October is the busiest time of year for the Rawson family. Together, they spend the weeks leading up to Halloween turning their front and back yards and garage into a haunted attraction for the entire neighborhood.
The family’s annual tradition started when they moved to the house at 4114 E Ave. NW. That first year, 1989, few trick-or-treaters rang their doorbell.
“We are kind of set back on the road here, and nobody would come. I would get full-size candy bars and, still, nobody would come. So, I kind of missed that,” recalls Dianna Rawson, the family matriarch, who decided perhaps a few decorations might help.
She set up a sign at the end of the yard, made a little cemetery, put candy bars in balloons decorated with a leaf to make them look like poison apples, and dressed up like a witch.
“That drew in about 75 people,” she says.
Over the next two decades, the family added more decorations, and turned their garage into a haunted house.
“I like to sit and watch cars that stop or slow down to look at our front yard, because if they do, I know they like the decorations and that makes me happy,” Dianna Rawson says.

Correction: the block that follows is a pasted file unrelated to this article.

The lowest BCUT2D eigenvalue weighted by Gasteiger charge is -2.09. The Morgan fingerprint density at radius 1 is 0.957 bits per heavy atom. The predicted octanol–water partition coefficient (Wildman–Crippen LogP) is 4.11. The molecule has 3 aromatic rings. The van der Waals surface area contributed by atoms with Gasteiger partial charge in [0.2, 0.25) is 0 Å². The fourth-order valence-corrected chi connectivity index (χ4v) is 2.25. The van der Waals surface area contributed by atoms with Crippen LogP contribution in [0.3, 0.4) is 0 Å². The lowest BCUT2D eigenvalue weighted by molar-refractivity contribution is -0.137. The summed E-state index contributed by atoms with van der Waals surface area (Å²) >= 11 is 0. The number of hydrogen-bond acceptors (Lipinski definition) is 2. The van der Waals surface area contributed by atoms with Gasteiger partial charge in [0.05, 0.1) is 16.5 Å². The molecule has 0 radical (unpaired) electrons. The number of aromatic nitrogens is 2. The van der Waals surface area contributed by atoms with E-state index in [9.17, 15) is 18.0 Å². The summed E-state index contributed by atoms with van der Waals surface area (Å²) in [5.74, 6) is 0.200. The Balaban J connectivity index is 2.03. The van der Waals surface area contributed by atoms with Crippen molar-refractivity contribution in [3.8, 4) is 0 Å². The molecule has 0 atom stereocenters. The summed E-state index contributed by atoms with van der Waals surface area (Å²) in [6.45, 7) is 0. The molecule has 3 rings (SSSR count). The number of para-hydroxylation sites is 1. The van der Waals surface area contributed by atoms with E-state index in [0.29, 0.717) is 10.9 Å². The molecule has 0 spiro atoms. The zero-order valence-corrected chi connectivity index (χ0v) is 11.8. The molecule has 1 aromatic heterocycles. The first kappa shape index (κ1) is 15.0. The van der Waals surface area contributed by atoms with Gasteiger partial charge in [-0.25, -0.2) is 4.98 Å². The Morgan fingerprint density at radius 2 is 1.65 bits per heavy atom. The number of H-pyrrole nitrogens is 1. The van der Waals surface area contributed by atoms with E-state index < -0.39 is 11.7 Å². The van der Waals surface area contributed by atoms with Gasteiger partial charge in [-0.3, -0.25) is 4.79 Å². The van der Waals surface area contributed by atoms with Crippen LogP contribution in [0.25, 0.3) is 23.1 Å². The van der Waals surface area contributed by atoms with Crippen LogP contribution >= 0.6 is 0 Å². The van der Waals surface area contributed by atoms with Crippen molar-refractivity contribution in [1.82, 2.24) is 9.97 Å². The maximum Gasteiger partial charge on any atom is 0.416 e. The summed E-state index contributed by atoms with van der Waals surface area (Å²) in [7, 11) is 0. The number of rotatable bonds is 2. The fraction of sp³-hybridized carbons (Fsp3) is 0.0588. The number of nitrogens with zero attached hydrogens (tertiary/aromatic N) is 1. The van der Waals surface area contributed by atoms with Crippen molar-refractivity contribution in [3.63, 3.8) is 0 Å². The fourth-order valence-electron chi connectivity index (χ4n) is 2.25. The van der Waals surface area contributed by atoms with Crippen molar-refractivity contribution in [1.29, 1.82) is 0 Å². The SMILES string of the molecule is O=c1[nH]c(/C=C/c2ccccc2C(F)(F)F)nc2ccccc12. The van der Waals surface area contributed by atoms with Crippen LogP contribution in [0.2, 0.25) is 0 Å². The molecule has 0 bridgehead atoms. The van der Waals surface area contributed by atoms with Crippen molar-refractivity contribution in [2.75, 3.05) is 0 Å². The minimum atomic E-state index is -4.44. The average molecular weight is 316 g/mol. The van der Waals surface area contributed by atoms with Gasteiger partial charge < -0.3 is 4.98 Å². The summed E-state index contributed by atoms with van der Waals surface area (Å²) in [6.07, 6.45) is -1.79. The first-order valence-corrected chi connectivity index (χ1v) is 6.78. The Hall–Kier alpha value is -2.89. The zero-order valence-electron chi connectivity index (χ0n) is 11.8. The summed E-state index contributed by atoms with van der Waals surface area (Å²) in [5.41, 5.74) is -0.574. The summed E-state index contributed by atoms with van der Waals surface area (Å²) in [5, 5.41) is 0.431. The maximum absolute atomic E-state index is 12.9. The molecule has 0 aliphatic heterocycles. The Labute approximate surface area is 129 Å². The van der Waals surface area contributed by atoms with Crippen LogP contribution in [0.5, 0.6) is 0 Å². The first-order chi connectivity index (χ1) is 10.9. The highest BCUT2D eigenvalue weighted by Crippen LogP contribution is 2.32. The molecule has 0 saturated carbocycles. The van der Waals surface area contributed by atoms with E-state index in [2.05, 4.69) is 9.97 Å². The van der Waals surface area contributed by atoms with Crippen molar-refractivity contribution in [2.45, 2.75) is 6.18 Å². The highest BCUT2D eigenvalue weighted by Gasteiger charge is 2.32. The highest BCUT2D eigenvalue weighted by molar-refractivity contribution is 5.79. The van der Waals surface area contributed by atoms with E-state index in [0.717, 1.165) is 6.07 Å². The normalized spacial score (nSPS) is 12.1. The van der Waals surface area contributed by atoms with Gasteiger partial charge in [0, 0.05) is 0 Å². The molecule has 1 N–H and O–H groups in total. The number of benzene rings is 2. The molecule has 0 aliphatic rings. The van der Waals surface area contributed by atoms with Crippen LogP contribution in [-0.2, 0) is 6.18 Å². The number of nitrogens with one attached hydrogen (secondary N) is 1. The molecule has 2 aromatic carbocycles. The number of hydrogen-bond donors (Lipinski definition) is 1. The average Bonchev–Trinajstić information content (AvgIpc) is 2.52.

Last year, around 2,000 people visited, but it was so popular, parking was a problem.
So this year, the family is doing things a little different. They’re opening their haunted house on Friday and Saturday for the first time, in addition to Halloween night.
“We have never really done a haunted house the weekend before Halloween,” Dianna Rawson says.
They add something new every year. This year, brothers Kevin and Brian Rawson were inspired to create their own spinning vortex.
From her office at Coonrod Crane Services, Diane Coonrod watches the Rawson brothers work on the vortex.
“I have been to the haunted house every year. I bring my 7-year-old granddaughter. All the kids in my family love to go over there. My oldest grandkid, who is 26, still goes there every year, too,” Coonrod says.
On Halloween, trick-or-treaters can expect hot dogs, popcorn, cookies and hot chocolate as well.
“Everything is free. Our neighbors, families and relatives contribute the food. We mostly want to make sure the kids have a good time,” Dianna Rawson says.